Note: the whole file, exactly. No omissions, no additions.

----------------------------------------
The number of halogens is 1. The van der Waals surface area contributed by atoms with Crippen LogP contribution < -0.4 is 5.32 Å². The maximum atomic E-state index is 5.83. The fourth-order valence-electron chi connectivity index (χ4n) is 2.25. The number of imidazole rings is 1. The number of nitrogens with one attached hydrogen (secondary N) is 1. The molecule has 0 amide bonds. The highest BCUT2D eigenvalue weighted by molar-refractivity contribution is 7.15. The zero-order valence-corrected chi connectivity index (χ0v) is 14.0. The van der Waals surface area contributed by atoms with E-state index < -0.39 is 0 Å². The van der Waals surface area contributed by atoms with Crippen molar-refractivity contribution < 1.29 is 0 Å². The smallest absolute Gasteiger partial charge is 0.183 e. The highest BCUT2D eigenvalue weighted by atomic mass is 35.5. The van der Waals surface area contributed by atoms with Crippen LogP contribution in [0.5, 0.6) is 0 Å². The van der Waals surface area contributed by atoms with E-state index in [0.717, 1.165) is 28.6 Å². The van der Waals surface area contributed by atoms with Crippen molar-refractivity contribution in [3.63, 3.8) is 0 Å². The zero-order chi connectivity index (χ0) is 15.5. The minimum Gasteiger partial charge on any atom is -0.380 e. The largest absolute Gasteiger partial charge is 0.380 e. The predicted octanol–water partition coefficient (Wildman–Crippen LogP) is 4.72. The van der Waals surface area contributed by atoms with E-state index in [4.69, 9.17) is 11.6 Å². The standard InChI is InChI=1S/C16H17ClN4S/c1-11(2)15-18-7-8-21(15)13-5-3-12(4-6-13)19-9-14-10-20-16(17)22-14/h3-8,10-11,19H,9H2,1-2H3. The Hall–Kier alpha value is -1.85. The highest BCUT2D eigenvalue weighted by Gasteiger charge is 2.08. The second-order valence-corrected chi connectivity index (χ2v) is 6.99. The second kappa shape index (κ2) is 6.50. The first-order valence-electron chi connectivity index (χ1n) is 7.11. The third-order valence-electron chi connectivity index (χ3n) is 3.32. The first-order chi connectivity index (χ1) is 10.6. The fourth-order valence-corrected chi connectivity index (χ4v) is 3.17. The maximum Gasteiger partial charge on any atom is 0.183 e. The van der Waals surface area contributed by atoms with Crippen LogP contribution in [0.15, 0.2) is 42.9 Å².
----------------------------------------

The number of halogens is 1. The van der Waals surface area contributed by atoms with Crippen LogP contribution < -0.4 is 5.32 Å². The maximum atomic E-state index is 5.83. The fourth-order valence-electron chi connectivity index (χ4n) is 2.25. The number of imidazole rings is 1. The number of nitrogens with one attached hydrogen (secondary N) is 1. The molecule has 0 amide bonds. The highest BCUT2D eigenvalue weighted by molar-refractivity contribution is 7.15. The zero-order valence-corrected chi connectivity index (χ0v) is 14.0. The van der Waals surface area contributed by atoms with E-state index < -0.39 is 0 Å². The van der Waals surface area contributed by atoms with Crippen molar-refractivity contribution < 1.29 is 0 Å². The smallest absolute Gasteiger partial charge is 0.183 e. The highest BCUT2D eigenvalue weighted by atomic mass is 35.5. The van der Waals surface area contributed by atoms with Crippen LogP contribution in [0.5, 0.6) is 0 Å². The van der Waals surface area contributed by atoms with E-state index in [0.717, 1.165) is 28.6 Å². The van der Waals surface area contributed by atoms with Crippen molar-refractivity contribution in [3.63, 3.8) is 0 Å². The zero-order chi connectivity index (χ0) is 15.5. The minimum Gasteiger partial charge on any atom is -0.380 e. The largest absolute Gasteiger partial charge is 0.380 e. The predicted octanol–water partition coefficient (Wildman–Crippen LogP) is 4.72. The van der Waals surface area contributed by atoms with E-state index in [4.69, 9.17) is 11.6 Å². The standard InChI is InChI=1S/C16H17ClN4S/c1-11(2)15-18-7-8-21(15)13-5-3-12(4-6-13)19-9-14-10-20-16(17)22-14/h3-8,10-11,19H,9H2,1-2H3. The Hall–Kier alpha value is -1.85. The highest BCUT2D eigenvalue weighted by Gasteiger charge is 2.08. The second-order valence-corrected chi connectivity index (χ2v) is 6.99. The second kappa shape index (κ2) is 6.50. The first-order valence-electron chi connectivity index (χ1n) is 7.11. The third-order valence-electron chi connectivity index (χ3n) is 3.32. The first-order chi connectivity index (χ1) is 10.6. The fourth-order valence-corrected chi connectivity index (χ4v) is 3.17. The maximum Gasteiger partial charge on any atom is 0.183 e. The van der Waals surface area contributed by atoms with Crippen LogP contribution in [0.15, 0.2) is 42.9 Å².